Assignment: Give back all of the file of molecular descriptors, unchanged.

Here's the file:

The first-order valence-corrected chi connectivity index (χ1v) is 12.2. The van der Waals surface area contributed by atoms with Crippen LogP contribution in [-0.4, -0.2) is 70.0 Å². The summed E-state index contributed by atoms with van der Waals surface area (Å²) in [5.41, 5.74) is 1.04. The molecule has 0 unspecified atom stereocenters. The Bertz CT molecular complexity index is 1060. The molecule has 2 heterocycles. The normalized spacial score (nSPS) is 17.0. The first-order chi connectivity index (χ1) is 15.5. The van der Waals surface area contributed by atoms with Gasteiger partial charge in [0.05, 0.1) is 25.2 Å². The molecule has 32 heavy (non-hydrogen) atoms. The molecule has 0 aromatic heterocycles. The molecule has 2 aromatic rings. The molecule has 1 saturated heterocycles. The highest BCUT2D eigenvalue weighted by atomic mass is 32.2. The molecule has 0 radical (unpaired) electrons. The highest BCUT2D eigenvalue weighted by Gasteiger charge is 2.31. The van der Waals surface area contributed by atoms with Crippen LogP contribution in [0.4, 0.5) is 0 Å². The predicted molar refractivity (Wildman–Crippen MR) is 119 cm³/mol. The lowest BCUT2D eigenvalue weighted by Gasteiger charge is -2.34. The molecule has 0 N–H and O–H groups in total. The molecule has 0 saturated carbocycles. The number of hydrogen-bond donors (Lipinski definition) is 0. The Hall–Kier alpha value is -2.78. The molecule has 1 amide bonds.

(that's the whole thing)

The first-order valence-corrected chi connectivity index (χ1v) is 12.2. The van der Waals surface area contributed by atoms with Crippen LogP contribution in [-0.4, -0.2) is 70.0 Å². The summed E-state index contributed by atoms with van der Waals surface area (Å²) in [5.41, 5.74) is 1.04. The molecule has 0 unspecified atom stereocenters. The Bertz CT molecular complexity index is 1060. The molecule has 2 heterocycles. The normalized spacial score (nSPS) is 17.0. The first-order chi connectivity index (χ1) is 15.5. The van der Waals surface area contributed by atoms with Gasteiger partial charge in [0.05, 0.1) is 25.2 Å². The molecule has 32 heavy (non-hydrogen) atoms. The molecule has 0 aromatic heterocycles. The molecule has 2 aromatic rings. The molecule has 1 saturated heterocycles. The highest BCUT2D eigenvalue weighted by atomic mass is 32.2. The molecule has 0 radical (unpaired) electrons. The highest BCUT2D eigenvalue weighted by Gasteiger charge is 2.31. The van der Waals surface area contributed by atoms with Crippen LogP contribution in [0.4, 0.5) is 0 Å². The predicted molar refractivity (Wildman–Crippen MR) is 119 cm³/mol. The lowest BCUT2D eigenvalue weighted by Gasteiger charge is -2.34. The molecule has 0 N–H and O–H groups in total. The molecule has 0 saturated carbocycles. The number of hydrogen-bond donors (Lipinski definition) is 0. The Hall–Kier alpha value is -2.78. The molecule has 1 amide bonds.